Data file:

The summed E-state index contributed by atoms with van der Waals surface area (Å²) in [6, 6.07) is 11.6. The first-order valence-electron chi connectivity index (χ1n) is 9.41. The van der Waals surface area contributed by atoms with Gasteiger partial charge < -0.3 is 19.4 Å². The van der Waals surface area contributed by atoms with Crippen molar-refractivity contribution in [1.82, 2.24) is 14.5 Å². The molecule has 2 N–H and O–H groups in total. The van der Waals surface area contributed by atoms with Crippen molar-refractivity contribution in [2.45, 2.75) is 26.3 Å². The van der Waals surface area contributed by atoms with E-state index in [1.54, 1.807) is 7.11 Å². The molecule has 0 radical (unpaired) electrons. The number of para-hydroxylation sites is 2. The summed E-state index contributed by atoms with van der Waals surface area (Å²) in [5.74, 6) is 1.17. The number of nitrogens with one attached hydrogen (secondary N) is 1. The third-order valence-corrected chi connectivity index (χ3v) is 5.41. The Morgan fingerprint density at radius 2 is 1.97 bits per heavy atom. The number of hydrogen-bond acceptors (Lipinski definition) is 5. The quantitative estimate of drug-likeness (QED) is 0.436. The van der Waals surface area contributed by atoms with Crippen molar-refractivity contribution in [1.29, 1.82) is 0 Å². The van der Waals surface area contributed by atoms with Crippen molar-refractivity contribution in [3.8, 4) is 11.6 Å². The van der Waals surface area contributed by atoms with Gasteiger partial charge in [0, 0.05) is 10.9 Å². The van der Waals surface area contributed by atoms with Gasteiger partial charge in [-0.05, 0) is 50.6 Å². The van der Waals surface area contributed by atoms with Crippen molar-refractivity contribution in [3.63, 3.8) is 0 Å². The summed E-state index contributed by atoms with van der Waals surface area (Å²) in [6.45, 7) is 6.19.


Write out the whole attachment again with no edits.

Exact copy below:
The summed E-state index contributed by atoms with van der Waals surface area (Å²) in [6, 6.07) is 11.6. The first-order valence-electron chi connectivity index (χ1n) is 9.41. The van der Waals surface area contributed by atoms with Gasteiger partial charge < -0.3 is 19.4 Å². The van der Waals surface area contributed by atoms with Crippen molar-refractivity contribution in [1.82, 2.24) is 14.5 Å². The molecule has 2 N–H and O–H groups in total. The van der Waals surface area contributed by atoms with Crippen molar-refractivity contribution in [2.45, 2.75) is 26.3 Å². The van der Waals surface area contributed by atoms with E-state index in [1.54, 1.807) is 7.11 Å². The molecule has 0 radical (unpaired) electrons. The number of para-hydroxylation sites is 2. The summed E-state index contributed by atoms with van der Waals surface area (Å²) in [5.74, 6) is 1.17. The number of nitrogens with one attached hydrogen (secondary N) is 1. The third-order valence-corrected chi connectivity index (χ3v) is 5.41. The Morgan fingerprint density at radius 2 is 1.97 bits per heavy atom. The number of hydrogen-bond acceptors (Lipinski definition) is 5. The quantitative estimate of drug-likeness (QED) is 0.436. The van der Waals surface area contributed by atoms with Crippen molar-refractivity contribution in [1.29, 1.82) is 0 Å². The van der Waals surface area contributed by atoms with Crippen molar-refractivity contribution in [3.8, 4) is 11.6 Å². The van der Waals surface area contributed by atoms with Gasteiger partial charge in [0, 0.05) is 10.9 Å². The van der Waals surface area contributed by atoms with Gasteiger partial charge in [-0.05, 0) is 50.6 Å². The van der Waals surface area contributed by atoms with Crippen molar-refractivity contribution in [3.63, 3.8) is 0 Å². The summed E-state index contributed by atoms with van der Waals surface area (Å²) in [6.45, 7) is 6.19.